Stephen Lusher, the former Australian politician who contributes to Italy Chronicles, found the results of recent regional elections somewhat perplexing. He asked me for my opinion on the outcome, so here are my thoughts for Stephen and anyone else who is interested.
First of all, voter turnout. At around 50%, it was hardly spectacular but one must bear in mind that the regional elections were held in the midst of a holiday weekend. In fact, the elections were held on a Sunday with Tuesday being a national holiday and many Italians went away to sun themselves on Italy’s beached. The choice of day for the elections could have been better and if they had taken place on a normal weekend, I suspect voter turnout would have been higher.
It has to be said that Italy’s politicos do sometimes to pick odd days for elections. This may be deliberate. However, holding elections during a long weekend may have worked against Mr Renzi in that those who voted are likely to have been older, if not elderly, Italians; in other words, not younger Italians who wandered off to the beach or to see their mothers in the south of the nation but who may via their votes have shown some appreciation what Mr Renzi is trying to achieve for Italy.
On the other hand, many Italians may not have voted simply because they disagree with Mr Renzi’s approach to reforming Italy. Both education and employment system reforms have sparked protests in Italy so not everyone is overly happy with what Mr Renzi is up to.
Despite the low voter turnout, Mr Renzi’s party did manage to win 5 out of the 7 regions of Italy which went to the polls, even of the win in one of these regions – Campania – is far from certain.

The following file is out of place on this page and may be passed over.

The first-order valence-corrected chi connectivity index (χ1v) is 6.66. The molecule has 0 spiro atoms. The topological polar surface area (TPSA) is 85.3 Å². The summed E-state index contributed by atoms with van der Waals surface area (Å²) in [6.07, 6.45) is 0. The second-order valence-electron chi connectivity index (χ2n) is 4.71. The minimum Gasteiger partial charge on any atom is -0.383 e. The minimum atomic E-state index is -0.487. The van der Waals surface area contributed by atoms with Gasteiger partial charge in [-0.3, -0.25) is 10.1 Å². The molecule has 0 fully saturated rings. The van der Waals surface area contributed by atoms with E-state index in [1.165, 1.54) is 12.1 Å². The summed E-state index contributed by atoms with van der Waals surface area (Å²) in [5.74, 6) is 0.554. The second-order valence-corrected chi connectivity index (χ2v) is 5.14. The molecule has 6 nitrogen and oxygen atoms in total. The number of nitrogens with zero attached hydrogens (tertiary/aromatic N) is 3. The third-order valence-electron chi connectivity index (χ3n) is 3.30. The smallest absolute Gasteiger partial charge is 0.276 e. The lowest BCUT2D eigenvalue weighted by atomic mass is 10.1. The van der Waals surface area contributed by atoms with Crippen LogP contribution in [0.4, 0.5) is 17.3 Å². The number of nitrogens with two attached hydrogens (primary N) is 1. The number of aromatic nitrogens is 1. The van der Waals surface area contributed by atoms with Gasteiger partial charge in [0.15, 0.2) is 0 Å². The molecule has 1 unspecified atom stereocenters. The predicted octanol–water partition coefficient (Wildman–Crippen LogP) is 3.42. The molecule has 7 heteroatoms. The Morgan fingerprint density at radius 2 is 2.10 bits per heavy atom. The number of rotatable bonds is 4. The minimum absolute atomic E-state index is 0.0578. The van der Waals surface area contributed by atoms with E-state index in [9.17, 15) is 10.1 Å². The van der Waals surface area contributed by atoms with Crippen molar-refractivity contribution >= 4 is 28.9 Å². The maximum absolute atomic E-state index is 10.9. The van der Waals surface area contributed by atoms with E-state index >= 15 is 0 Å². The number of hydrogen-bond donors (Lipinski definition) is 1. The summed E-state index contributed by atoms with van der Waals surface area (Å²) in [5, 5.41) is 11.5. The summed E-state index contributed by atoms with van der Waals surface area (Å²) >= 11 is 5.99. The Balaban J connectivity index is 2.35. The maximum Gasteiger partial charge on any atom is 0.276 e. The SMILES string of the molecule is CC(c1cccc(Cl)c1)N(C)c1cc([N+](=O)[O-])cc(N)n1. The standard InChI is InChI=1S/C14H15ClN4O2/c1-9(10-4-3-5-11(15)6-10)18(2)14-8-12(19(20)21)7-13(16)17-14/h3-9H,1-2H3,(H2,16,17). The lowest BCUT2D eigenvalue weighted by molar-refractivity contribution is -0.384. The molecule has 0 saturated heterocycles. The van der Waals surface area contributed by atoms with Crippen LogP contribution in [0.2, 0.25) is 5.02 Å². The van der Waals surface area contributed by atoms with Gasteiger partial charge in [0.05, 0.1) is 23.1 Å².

Next, while optimism seems to be returning to Italy, the country’s economy is still very much in the midst of what has effectively been a 20 year period of economic stagnation, or so the Governor of the Bank of Italy recently claimed.
Italy’s “managers”, the politicians, are largely to blame for Italy’s uninspiring economic situation and not surprisingly levels of trust in Italy’s corruption-riddled political classes are at a low point.
Current Prime Minister Matteo Renzi has been spouting an endless stream of fine words and, unlike another silver tongued Italian politico, Silvio Berlusconi, has even managed to pass a few reforms. The effects of these reforms, however, have yet to be really seen and, with one exception, won’t really be felt by the women and men on Italy’s streets.
That exception is the so-called Jobs Act employment law reform. In the eyes of Italians, perhaps somewhat mistakenly, this reform will not improve levels of job security even if it encourages businesses to employ workers permanently and not to resort to the repetitive poorly paid short term contracts of employment of the past. While permanent work contracts appeal on one hand, on the other hand, the relative ease with which employers will be able to sack employees worries others even if the number of business affected by this new reform is very small seeing as the vast majority of businesses in Italy are microscopic.
Misgivings over reforms that may be a traditional Italian case of everything changes so nothing does could be why some Italians no longer think voting is worth their while. The fact that Mr Renzi’s party presented lacklustre candidates in Italy’s Veneto, Liguria and mafia infested Campania regions may also have dissuaded some from casting votes.
In the Campania region, Mr Renzi’s candidate was the decidedly dodgy Vincenzo de Luca. Not only has this gentlemen been convicted of abuse of office, albeit not definitively, in the event of election – which happened – he was forbidden from occupying the post of governor of Campania by a law designed to keep politicians of questionable character out of politics.
What possessed Mr Renzi to present such a candidate is unknown although an article in Italy’s La Stampa newspaper claimed that Mr Renzi did not want Mr De Luca to stand for election even if, in the event, Mr Renzi’s support for Mr De Luca was unquestionable.
Adding to the controversy surrounding Mr De Luca’s candidacy was the last minute announcement by the head of Italy’s anti mafia commission which implied, to all intents and purposes, that Mr De Luca has links to organized crime.